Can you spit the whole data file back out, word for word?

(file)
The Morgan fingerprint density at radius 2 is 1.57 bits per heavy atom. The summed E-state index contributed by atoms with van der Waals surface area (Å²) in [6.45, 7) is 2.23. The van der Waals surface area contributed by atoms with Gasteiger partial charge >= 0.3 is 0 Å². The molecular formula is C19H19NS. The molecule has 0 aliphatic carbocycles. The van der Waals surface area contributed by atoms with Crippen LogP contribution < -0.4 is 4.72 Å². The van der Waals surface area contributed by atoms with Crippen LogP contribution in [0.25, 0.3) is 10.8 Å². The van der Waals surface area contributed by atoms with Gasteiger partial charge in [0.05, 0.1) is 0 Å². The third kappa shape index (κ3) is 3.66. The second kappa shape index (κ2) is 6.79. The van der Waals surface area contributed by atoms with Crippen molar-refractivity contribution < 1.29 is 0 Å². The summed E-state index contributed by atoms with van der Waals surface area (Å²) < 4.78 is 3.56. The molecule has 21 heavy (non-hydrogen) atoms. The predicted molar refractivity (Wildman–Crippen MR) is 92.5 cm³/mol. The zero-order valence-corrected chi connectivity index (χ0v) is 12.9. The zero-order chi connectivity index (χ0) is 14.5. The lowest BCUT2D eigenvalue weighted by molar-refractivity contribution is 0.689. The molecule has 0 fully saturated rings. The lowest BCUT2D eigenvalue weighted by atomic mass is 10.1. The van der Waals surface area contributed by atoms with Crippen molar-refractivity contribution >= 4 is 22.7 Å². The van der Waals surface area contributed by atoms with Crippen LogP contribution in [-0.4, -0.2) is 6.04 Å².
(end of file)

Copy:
The Morgan fingerprint density at radius 2 is 1.57 bits per heavy atom. The summed E-state index contributed by atoms with van der Waals surface area (Å²) in [6.45, 7) is 2.23. The van der Waals surface area contributed by atoms with Gasteiger partial charge >= 0.3 is 0 Å². The molecular formula is C19H19NS. The molecule has 0 aliphatic carbocycles. The van der Waals surface area contributed by atoms with Crippen LogP contribution < -0.4 is 4.72 Å². The van der Waals surface area contributed by atoms with Crippen LogP contribution in [0.25, 0.3) is 10.8 Å². The van der Waals surface area contributed by atoms with Gasteiger partial charge in [0.05, 0.1) is 0 Å². The third kappa shape index (κ3) is 3.66. The second kappa shape index (κ2) is 6.79. The van der Waals surface area contributed by atoms with Crippen molar-refractivity contribution < 1.29 is 0 Å². The summed E-state index contributed by atoms with van der Waals surface area (Å²) < 4.78 is 3.56. The molecule has 21 heavy (non-hydrogen) atoms. The predicted molar refractivity (Wildman–Crippen MR) is 92.5 cm³/mol. The zero-order valence-corrected chi connectivity index (χ0v) is 12.9. The zero-order chi connectivity index (χ0) is 14.5. The lowest BCUT2D eigenvalue weighted by molar-refractivity contribution is 0.689. The molecule has 0 fully saturated rings. The lowest BCUT2D eigenvalue weighted by atomic mass is 10.1. The van der Waals surface area contributed by atoms with Crippen molar-refractivity contribution >= 4 is 22.7 Å². The van der Waals surface area contributed by atoms with Crippen LogP contribution in [-0.4, -0.2) is 6.04 Å².